Google blocks ads in Chrome

Google has updated Chrome so it will block ads on some websites if the ads violate standards established by the Coalition For Better Ads. Google and Facebook are members of the Coalition. Google and Facebook are also the two companies that profit the most from web advertising, controlling almost 75% of all digital advertising in the United States.

You’re probably thinking to yourself, Whoa! That is so generous of Google to block the very ads that provide the bulk of the company’s profits.

Ha ha ha ha ha ha ha! What a maroon!

It’s true that Chrome will block ads from some obnoxious sites that abuse us with full-page and pop-up ads, that auto-play videos with sound, and that block content until a countdown runs down on an ad. If a site fails Google’s check, Chrome will block all ads from that site on both desktop and mobile devices. Here’s Google’s statement about the ad-block details.

But the effect may not be very dramatic. In fact, you might not notice any difference.

Sites that would be subject to filtering have been notified and have 30 days to adjust their sites to avoid having ads blocked. As you might expect, most sites have been quick to update their sites and come into compliance; the threat of losing all ad revenue from everyone using Chrome is very serious. Google gets full marks for improving the web. It didn’t have to do that and anything that blocks auto-play videos is welcome in my house.

Wired got Google to admit, though, that fewer than one percent of the top 100,000  most popular sites in North America and Europe violate the guidelines that Google uses to decide whether to filter ads. In other words, other than the very worst offenders, the web that you see today will still be the same one that you see tomorrow. Google’s ad blocker will not change things very much.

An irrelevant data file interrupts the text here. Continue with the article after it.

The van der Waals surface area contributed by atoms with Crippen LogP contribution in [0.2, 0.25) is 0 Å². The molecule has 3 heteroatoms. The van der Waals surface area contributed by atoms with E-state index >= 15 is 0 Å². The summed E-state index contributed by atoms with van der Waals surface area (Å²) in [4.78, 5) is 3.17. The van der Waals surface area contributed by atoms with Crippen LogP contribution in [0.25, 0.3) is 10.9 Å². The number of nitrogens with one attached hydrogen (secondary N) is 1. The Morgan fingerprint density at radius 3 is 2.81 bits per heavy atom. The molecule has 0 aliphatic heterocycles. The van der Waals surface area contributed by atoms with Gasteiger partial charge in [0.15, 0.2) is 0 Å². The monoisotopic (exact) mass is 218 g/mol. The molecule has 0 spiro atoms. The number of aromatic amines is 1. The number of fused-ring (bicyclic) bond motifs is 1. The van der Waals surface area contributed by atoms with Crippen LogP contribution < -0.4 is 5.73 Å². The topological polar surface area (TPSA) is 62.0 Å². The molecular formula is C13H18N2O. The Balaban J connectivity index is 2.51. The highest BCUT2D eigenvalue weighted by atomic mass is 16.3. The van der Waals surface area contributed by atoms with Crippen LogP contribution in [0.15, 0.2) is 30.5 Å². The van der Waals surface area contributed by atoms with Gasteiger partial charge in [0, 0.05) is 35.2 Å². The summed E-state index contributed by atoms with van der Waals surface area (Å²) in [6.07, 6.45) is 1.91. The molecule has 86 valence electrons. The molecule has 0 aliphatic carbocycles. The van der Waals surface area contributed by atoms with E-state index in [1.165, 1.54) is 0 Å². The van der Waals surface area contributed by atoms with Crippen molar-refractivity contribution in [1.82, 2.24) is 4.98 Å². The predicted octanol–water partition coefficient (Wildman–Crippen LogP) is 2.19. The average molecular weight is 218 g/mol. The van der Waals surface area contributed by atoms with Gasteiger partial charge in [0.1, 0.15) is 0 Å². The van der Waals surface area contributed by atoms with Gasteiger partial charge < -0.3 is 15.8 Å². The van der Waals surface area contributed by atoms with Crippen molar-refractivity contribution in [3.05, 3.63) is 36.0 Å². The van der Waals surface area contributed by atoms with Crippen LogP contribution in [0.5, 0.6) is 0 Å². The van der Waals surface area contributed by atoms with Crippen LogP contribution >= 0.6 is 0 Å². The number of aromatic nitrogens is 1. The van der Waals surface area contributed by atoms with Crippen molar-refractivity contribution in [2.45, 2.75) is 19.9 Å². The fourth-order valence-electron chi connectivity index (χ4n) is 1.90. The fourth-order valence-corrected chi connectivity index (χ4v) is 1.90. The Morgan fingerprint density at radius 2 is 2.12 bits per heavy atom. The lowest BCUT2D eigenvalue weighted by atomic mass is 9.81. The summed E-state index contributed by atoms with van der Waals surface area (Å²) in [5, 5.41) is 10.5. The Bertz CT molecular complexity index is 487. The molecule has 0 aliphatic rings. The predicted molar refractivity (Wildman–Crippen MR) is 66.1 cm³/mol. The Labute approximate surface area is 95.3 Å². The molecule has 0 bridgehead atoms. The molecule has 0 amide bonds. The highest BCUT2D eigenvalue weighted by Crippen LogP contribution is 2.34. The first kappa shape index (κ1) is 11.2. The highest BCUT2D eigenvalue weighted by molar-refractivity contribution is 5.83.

Google’s real aim is to discourage you from installing a more comprehensive ad-blocker. As the New York Times puts it: “Google is betting that ridding the web of especially intrusive ads will render it more hospitable to advertising in general – and more profitable for advertisers and Google itself.”

Consider this a reminder, then, that uBlock Origin is a wonderful free ad-blocker for anyone using Chrome on a Windows PC. It’s easy to install and requires no maintenance. A single click disables the block on websites when that’s necessary. Install it, forget about it, and the web becomes a calmer and more peaceful place. Highly recommended.

Three things to know about ad-blocking.

•  Choose uBlock Origin. It’s not the same as plain “uBlock.” There was a spat a few years ago, the divorcing couple don’t get along, and as near as I can tell, uBlock Origin is the one we still want to be friends with.

•  There are other ad-blockers, of course, but not all of them are as effective as you might think. One of the most popular ones, AdBlock Plus, makes money by accepting payments from major advertisers to white-list them and not block their ads. Google pays AdBlock Plus to be white-listed, so you’ll still see ads from Google’s ad network if you run AdBlock Plus.

•  There is an ethical issue when you use an ad-blocker: you’re depriving websites of revenue they likely need to survive. I wrote an article about ad-blocking and the death of the Internet a few years ago, if you’re the kind of person who thinks about that sort of thing.

May all your surfing be peaceful and your videos never auto-play.

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